INVO Bioscience (“INVO” or the “Company”) is a medical device company focused on the Assisted Reproductive Technology (“ART”) marketplace. The primary focus is the manufacture and sale of the INVOcell device and the INVO technology to provide an alternative infertility treatment for couples. The Company’s patented device, the INVOcell, is the first Intravaginal Culture (“IVC”) system in the world used for the natural in vivo incubation of eggs and sperm during fertilization and early embryo development (the “INVO Procedure”). INVOcell was granted clearance in the United States by the U.S. Food & Drug Administration (“FDA”) in November 2015, received the CE mark in October 2019, and is now positioned to help provide millions of infertile couples across the globe access to a new infertility treatment option. The Company believes this novel device and procedure provides a more natural, safe, effective, efficient and economical fertility treatment compared to current infertility treatments, including in-vitro fertilization (“IVF”) and intrauterine insemination (“IUI”). Unlike conventional infertility treatments such as IVF where the eggs and sperm develop into embryos in a laboratory incubator, the INVOcell utilizes the women’s vaginal cavity as an incubator to support a more natural fertilization and embryo development environment. This novel device promotes in vivo conception and early embryo development.

 

In both current utilization of the INVOcell and in clinical studies, the INVO Procedure has proven to have equivalent pregnancy success and live birth rates as the traditional assisted reproductive technique, IVF. Additionally, we believe there are emotional benefits of the mother’s participation in the fertilization and early embryo development by vaginal incubation compared to that of conventional IVF treatment. INVOcell also offers to patients a more personalized way to achieve pregnancy.

 

(B) Basis of Presentation (Share Exchange and Corporate Structure)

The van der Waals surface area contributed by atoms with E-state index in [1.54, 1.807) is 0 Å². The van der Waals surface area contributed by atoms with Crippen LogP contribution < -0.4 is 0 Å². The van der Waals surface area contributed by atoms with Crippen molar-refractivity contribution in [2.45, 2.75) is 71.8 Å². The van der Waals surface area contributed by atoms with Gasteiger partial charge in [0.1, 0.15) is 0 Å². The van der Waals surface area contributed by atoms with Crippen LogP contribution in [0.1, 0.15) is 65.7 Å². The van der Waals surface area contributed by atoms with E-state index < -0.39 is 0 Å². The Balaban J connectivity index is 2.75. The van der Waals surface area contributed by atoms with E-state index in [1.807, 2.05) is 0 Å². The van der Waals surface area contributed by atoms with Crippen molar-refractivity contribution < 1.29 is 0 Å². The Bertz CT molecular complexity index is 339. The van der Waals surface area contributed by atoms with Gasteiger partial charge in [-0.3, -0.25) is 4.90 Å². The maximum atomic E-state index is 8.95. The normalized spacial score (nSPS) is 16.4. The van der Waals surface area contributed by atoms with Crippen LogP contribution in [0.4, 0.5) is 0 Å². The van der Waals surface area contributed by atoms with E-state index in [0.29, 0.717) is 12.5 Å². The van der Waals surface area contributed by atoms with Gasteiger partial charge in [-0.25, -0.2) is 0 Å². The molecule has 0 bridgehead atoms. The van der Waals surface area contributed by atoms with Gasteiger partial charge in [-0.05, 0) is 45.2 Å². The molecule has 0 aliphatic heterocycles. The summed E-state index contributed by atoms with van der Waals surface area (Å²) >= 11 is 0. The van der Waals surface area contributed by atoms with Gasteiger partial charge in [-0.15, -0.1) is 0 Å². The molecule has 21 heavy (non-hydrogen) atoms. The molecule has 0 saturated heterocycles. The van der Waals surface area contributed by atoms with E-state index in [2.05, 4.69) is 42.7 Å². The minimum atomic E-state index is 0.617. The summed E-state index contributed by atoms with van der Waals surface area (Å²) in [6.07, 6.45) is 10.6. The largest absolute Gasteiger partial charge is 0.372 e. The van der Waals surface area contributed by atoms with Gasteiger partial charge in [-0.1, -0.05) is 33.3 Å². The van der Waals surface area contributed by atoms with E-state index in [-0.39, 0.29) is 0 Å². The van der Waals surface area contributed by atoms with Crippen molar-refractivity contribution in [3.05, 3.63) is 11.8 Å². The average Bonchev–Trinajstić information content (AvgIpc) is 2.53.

The accompanying consolidated financial statements present on a consolidated basis the accounts of the Company and its wholly owned subsidiaries. All significant intercompany accounts and transactions have been eliminated in consolidation.

 

Medesole JV Agreement

 

On January 16, 2020, the Company announced a joint venture agreement for the Indian market. Under terms of the agreement, INVO and our partner, Medesole Healthcare and Trading Pvt Ltd (“Medesole”), will each own 50% of the joint venture. The Company will provide the device, training and general technology support to the joint venture, while Medesole will be responsible for the operations of INVO clinics in India. Both partners will equally invest in start-up and capital expenditures and share in the revenue and profits of the joint venture. The business model allows INVO to benefit not only from the sale of the device, but from the delivery of the entire solution. The current joint venture arrangements are in the developmental stage and therefore only the initial startup costs are included in the financial statement for the year ended December 31, 2020.

 

Mexico JV Agreement

 

Effective September 24, 2020, INVO Centers, LLC, entered into a Pre-Incorporation and Shareholders Agreement with Francisco Arredondo, MD PLLC (“Arredondo”) and Security Health LLC, a Texas limited liability company (“Ramirez”, and together with INVO and Arredondo, the “Shareholders”) under which the Shareholders will commercialize the INVO Procedure and offer related medical treatments in Mexico. Each party will own one-third of the Mexican incorporated company, Positib Fertility, S.A. de C.V. (the “Mexico Company”). The Mexico Company will acquire the INVOcell product at cost plus any incurred shipping, customs and related fees.